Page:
The soffit covering and 1/4 in. The exterior finish is then Canada Mor tgage and Housing Corporation 207 . (150 mm) on centre along the edges and 12 in. Exterior Trim and Millwork EXTERIOR TRIM AND MILLWORK Exterior trim (that part of the exterior butted up to the underside of the soffit. (140 mm) wide. blocking is fastening will generally prevent rust installed to support the soffit covering stains at nailheads. When not require support along its edges. This method of with a horizontal soffit. (38 x 38 The eave overhang gives some protection mm) material. 6 in. It is toenailed to wall. is usually spaced at 24 in. This strip supports the inner ends of the blocking and edges EAVE PROJECTION of the soffit covering. (12 mm) below and fascia. Where the soffit covering is less than 5 1/2 in. soffits. aluminum. this purpose. such as louvres and shutters. a 1 in. Other materials or assemblies. (300 mm) at intermediate supports. Fasteners must be (Figure 99B). rafter. thick (19 mm) compatible with the metal trim to avoid nailing strip is placed on top of the galvanic reaction between dissimilar sheathing along the wall and nailed to metals. Here. Sealing the end joints or and soffit covering. the framing. to the wall and connects the roof and (600 mm) on centre. because the board does galvanized or stainless steel. rake or gable trim extends about 1/2 in. The blocking. such as aluminum and steel. is nailed to the angled surface of the ture is recommended. construction are shown in Figure 99. the soffit covering to form a drip edge. easy working wall plate and the ends are cut to suit qualities and maximum freedom from the angle required for the rafter header warpage. finish other than the wall covering) A fascia board added as a finished includes such items as window and covering for the rafter header usually door trim. the rafters are used for trim are good painting and projected a short distance over the weathering characteristics. The soffit covering mitres of members exposed to mois. Much of this material is cut. (6 mm) sanded plywood nailed at fascia board are then nailed in place. are usually A narrow eave projection (Figure 99A) shop-manufactured. Nails or screws used for fastening trim (19 mm) board is generally used for should be corrosion-resistant. is sometimes used on roofs with a The properties desired in materials steep slope. finishing nails are used. they must be countersunk and then puttied after the When wider eave projections are used prime coat is applied. which may consist of 2 x 2 in. Soffits are usually closed in with the nailing strip and end-nailed to the pre-finished metal or vinyl panels or rafter header. fitted and nailed into place on the The three general types of eave job. A 1 in.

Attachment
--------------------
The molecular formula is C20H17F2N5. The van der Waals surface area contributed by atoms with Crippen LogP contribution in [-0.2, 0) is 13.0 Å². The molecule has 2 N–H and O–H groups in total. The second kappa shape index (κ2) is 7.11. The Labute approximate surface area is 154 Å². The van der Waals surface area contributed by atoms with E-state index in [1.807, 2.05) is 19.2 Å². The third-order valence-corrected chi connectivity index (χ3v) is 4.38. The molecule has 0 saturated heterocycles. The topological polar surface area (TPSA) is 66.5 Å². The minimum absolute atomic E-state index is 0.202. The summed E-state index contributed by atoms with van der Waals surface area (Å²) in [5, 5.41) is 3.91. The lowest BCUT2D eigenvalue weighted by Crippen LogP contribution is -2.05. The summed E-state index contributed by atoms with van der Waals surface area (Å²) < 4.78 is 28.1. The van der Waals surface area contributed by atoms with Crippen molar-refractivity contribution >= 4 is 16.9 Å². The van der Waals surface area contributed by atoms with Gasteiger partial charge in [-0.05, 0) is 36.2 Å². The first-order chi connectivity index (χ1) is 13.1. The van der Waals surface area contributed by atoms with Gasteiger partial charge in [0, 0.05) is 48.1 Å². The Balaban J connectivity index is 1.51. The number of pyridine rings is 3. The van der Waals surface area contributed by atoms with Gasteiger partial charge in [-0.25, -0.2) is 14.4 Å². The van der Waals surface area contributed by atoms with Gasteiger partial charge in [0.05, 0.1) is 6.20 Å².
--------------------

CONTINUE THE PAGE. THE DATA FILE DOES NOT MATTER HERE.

Exterior Trim and Millwork Roof projection at eaves (A) narrow eave projection (C) wide eave projection with (B) wide eave projection with sloped soffit horizontal soffit A roof sheathing top chord fascia board bottom chord pre-finished fascia top plate sheathing membrane wall sheathing perforated soffit wall studs siding B roof sheathing top chord bottom chord top plate fascia board sheathing membrane pre-finished fascia wall sheathing wall studs perforated soffit siding C top chord roof sheathing bottom chord fascia board top plate pre-finished fascia sheathing membrane wall sheathing wall studs siding perforated soffit 99 208 Canada Mor tgage and Housing Corporation .